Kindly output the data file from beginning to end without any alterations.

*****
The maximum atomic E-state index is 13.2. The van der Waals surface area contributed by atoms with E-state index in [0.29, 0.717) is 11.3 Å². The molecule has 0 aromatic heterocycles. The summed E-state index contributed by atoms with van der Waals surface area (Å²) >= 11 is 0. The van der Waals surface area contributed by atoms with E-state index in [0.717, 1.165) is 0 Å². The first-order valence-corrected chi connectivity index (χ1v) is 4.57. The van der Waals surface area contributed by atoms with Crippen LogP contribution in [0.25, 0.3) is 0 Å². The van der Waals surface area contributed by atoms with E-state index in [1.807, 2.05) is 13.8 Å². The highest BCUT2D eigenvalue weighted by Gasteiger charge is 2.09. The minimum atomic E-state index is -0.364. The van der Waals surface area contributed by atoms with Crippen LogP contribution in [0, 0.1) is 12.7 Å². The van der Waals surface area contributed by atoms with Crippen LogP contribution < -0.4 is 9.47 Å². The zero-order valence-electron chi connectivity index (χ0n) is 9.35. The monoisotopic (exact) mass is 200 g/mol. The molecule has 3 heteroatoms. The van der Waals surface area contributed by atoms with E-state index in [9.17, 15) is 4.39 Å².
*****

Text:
The maximum atomic E-state index is 13.2. The van der Waals surface area contributed by atoms with E-state index in [0.29, 0.717) is 11.3 Å². The molecule has 0 aromatic heterocycles. The summed E-state index contributed by atoms with van der Waals surface area (Å²) >= 11 is 0. The van der Waals surface area contributed by atoms with E-state index in [0.717, 1.165) is 0 Å². The first-order valence-corrected chi connectivity index (χ1v) is 4.57. The van der Waals surface area contributed by atoms with Crippen LogP contribution in [0.25, 0.3) is 0 Å². The van der Waals surface area contributed by atoms with E-state index in [1.807, 2.05) is 13.8 Å². The highest BCUT2D eigenvalue weighted by Gasteiger charge is 2.09. The minimum atomic E-state index is -0.364. The van der Waals surface area contributed by atoms with Crippen LogP contribution in [0, 0.1) is 12.7 Å². The van der Waals surface area contributed by atoms with Crippen LogP contribution < -0.4 is 9.47 Å². The zero-order valence-electron chi connectivity index (χ0n) is 9.35. The monoisotopic (exact) mass is 200 g/mol. The molecule has 3 heteroatoms. The van der Waals surface area contributed by atoms with E-state index in [9.17, 15) is 4.39 Å².